• Attacker Knows Plaintext, Ciphertext Pairs <plaintext , ciphertext>



Cryptanalysis tries to reveal the key



Relevant when plaintext is known or can be obtained


• Attacker chooses a Plaintext

and receives the Ciphertext



Cryptanalysis tries to reveal the key



Relevant when attacker can “inject” a plaintext message

8. Cryptography

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Classical Cryptography

Cryptography used by early civilizations (including
Egyptians, Greeks, Romans) for
Secrecy

Confidentiality

now includes Integrity,
Authentication & Authenticity, and in sometimes
Non
-
Repudiation.

• Early cryptography mainly encryption by
substitution and/or transposition methods



They were simple because of the lack of computing
engines



Could easily be attacked

• Same ideas in use today but with stronger properties
and powerful computing engines

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Substitution Ciphers (1)

Caesar Cipher
: fixed permutation (move 3 up in
the alphabet)

a b c d e f g h i j k l m n o p q r s t u v w x y z

d e f g h i j k l m n o p q r s t u v w x y z a b c

Algorithm is:



C = ENC( P ) = P + 3 (mod 26)

For example: GMU →JPX


The secrecy is in the algorithm !

• There is one key (fixed permutation)

• Easy to break

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Substitution Ciphers (2)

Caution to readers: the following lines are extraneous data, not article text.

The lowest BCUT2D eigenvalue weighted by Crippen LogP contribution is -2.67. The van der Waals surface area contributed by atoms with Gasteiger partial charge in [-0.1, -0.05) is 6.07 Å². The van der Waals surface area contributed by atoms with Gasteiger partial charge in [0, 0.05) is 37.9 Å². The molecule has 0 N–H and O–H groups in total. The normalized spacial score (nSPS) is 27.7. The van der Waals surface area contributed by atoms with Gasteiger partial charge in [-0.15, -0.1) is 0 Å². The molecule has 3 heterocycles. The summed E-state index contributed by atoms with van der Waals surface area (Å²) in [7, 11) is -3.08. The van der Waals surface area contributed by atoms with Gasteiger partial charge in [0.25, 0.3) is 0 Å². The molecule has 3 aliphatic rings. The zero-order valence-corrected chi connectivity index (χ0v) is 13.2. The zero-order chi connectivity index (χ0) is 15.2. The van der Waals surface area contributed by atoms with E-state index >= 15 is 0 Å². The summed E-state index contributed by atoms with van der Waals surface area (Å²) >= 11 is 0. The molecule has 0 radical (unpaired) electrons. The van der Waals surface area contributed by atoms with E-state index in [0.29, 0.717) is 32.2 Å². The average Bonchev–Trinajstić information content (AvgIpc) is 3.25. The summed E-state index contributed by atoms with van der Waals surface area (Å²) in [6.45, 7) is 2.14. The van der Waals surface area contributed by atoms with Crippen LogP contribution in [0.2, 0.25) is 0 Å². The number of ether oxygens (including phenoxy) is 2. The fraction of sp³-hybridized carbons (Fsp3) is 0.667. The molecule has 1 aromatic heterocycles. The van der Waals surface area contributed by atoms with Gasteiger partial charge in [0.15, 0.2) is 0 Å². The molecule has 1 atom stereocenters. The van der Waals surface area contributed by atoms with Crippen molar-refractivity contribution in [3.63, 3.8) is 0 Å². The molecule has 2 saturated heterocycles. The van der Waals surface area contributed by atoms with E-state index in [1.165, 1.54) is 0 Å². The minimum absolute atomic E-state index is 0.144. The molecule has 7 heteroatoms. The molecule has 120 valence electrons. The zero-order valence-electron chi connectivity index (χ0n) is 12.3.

Shift Cipher

similar to Caesar Cipher, but there is a cyclic shift of the 26
letters of the alphabet by key K, where

0 ≤ K < 26.

• Algorithm:

C = ENCK( P ) = P + K (mod 26)


There are 26 different keys

• Easy to break


check which of 26 possible keys returns the

a meaningful plaintext

• Decipher HAL (the computer from the movie 2001: A Space

Odyssey) using a shift cipher of one.



So the shift variable n=1.


• HAL ?

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Mono
-
Alphabetic Ciphers

Generalization: arbitrary mapping of one letter to

another

• One of N! permutations on N letters of the alphabet

• The key is the index of the permutation

• Key is secret (one of N! options)

• Example:



N = 26 letters of the English alphabet



N! = 26! ≈ 4 • 1026 ≈ 288 permutations or 309 Septillion



≈ 309,485,009,821,345,000,000,000,000 permutations

• IS IT SECURE?

Not with Frequency Analysis

8. Cryptography

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Cryptanalysis


A
ttacking Mono
-
Alphabetic Ciphers

Began in later part of the first millennium AD in the
Middle East.

• Frequency analysis is the study of the frequency
of occurrence of letters. (statistics) • First